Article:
I interviewed economist and frequent commentator Sylvia Ann Hewlett yesterday. She has a new book out called Executive Presence: The Missing Link Between Merit and Success, and it deals with this question: what makes people look like leadership material? The obvious answer is “you are a tall white man,” but the rest of us, alas, cannot become tall white men, so we’re going to have to figure out something else. She offers tips on figuring out that something else, and I’ll cover a lot of those tips in a forthcoming Fast Company post.
But here are a few advance tidbits. First, confidence is an obvious marker of executive presence. One way to demonstrate that? Not relying much on notes or PowerPoint slides. Watch TED talks and see how the best are delivered. This is what a lot of people think of as gravitas -- knowing your stuff cold and delivering it in a way that engages people.
Second, how you look matters. Elegance and glamour are great, but just as important is looking fit. Not necessarily model thin, Hewlett notes, but fit. Executive jobs are perceived as hard and stressful, and decision makers want to know that you’re up to the rigors of the job. Of course, a reasonable question is when you’re supposed to exercise if you’re pursuing a top job, but Hewlett says you’ll just have to figure that out. She swims in hotel pools. She has a tight fitting swim cap with purple petals on it that keeps her hair completely dry and “20 minutes later I’m done for the day.”
Third, you often win people over in the meeting before the meeting -- that is, the unofficial banter that is the appetizer to any business relationship. “It doesn’t have to be football,” she told me. “I think that’s overdone a bit,” and if you don’t actually like football or other common tall, white, male interests, you come across as inauthentic. A better approach is to research as much as possible about the people you’re meeting -- the non-profit boards they serve on, for instance, which you can often find via LinkedIn. Be prepared to talk about these interests or commonalities. “That’s just being thoroughly prepared.”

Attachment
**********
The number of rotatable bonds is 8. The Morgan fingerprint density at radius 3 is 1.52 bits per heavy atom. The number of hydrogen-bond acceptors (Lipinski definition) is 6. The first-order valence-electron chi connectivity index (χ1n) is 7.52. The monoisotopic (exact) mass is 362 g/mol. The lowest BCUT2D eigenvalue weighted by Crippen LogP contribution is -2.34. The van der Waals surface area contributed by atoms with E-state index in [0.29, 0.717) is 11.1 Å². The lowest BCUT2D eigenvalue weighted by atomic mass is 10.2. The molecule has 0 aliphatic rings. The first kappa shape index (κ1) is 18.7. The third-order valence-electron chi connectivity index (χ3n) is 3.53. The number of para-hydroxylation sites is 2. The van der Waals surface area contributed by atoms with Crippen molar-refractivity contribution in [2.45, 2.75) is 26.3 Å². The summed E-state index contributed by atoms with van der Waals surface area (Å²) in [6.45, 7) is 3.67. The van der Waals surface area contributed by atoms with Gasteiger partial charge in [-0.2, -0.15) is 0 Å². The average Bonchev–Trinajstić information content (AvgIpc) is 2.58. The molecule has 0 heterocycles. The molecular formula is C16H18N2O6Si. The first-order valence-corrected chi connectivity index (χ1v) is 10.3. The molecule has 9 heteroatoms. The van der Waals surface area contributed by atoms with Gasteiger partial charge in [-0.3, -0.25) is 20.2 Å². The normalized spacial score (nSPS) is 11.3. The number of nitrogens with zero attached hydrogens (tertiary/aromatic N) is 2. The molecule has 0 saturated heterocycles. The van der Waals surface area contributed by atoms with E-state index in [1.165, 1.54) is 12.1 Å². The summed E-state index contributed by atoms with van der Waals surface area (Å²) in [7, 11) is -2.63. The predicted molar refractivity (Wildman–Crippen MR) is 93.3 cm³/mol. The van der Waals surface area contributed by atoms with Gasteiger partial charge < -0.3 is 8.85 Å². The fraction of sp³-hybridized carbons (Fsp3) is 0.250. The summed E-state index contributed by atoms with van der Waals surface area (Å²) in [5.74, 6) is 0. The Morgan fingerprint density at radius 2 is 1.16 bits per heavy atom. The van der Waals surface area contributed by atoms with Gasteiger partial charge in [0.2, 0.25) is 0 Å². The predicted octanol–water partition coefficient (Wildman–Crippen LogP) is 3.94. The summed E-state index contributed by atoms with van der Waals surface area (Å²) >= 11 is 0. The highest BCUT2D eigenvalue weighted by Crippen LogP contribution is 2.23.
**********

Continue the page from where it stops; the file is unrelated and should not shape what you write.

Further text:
Another note: Hewlett starts her book with a personal story of trying to resurrect her brand. Years ago she wrote a book called Creating a Life, which got a ton of attention for finding, among other things, that about half of corporate women earning over $100,000 a year were childless in their 40s (meaning that situation was unlikely to change). There are some more encouraging data points out there, and long-time blog readers know my next book will cover women who earn $100,000 and have kids, but anyway, her book came out and something interesting happened. A front page New York Times story discussed how “The Talk of the Book World Still Can’t Sell.” As Hewlett writes in Executive Presence, “Halfway through the first sentence my blood ran cold -- the subject of the article was my book.” The problem of your book being trashed on the front page of the New York Times “is that everyone is in the know. It’s like being stripped in public. My entire circle of friends and colleagues read this piece.” When she met with her agent to propose another book, her agent basically told her there wouldn’t be a next book.
But of course there was -- eventually. She took day jobs teaching at universities, continued her research, and tried to be more careful about being published in high-end places so her message couldn’t be as easily caricatured. This took a lot of time and patience. “Resurrecting my brand after the disastrous launch of Creating a Life took about six years,” she writes. “I didn’t breathe easy until my body of new work had spawned my fifth Harvard Business Review article. At that point I knew I had reestablished my gravitas.”